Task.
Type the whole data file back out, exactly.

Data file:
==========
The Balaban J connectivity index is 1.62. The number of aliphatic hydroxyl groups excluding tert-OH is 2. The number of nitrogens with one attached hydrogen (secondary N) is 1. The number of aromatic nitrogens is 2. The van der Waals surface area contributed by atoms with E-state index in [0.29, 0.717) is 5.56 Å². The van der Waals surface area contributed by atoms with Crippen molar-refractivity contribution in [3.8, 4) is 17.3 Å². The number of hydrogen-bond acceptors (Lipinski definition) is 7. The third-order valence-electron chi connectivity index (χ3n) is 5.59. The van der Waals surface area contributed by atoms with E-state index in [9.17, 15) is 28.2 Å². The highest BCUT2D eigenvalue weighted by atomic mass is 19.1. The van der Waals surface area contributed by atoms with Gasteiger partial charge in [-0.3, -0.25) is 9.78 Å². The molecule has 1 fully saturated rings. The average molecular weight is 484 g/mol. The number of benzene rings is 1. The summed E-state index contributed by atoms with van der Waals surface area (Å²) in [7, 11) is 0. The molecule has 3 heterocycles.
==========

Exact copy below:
The Balaban J connectivity index is 1.62. The number of aliphatic hydroxyl groups excluding tert-OH is 2. The number of nitrogens with one attached hydrogen (secondary N) is 1. The number of aromatic nitrogens is 2. The van der Waals surface area contributed by atoms with E-state index in [0.29, 0.717) is 5.56 Å². The van der Waals surface area contributed by atoms with Crippen molar-refractivity contribution in [3.8, 4) is 17.3 Å². The number of hydrogen-bond acceptors (Lipinski definition) is 7. The third-order valence-electron chi connectivity index (χ3n) is 5.59. The van der Waals surface area contributed by atoms with E-state index in [9.17, 15) is 28.2 Å². The highest BCUT2D eigenvalue weighted by atomic mass is 19.1. The van der Waals surface area contributed by atoms with Gasteiger partial charge in [-0.3, -0.25) is 9.78 Å². The molecule has 1 fully saturated rings. The average molecular weight is 484 g/mol. The number of benzene rings is 1. The summed E-state index contributed by atoms with van der Waals surface area (Å²) in [7, 11) is 0. The molecule has 3 heterocycles.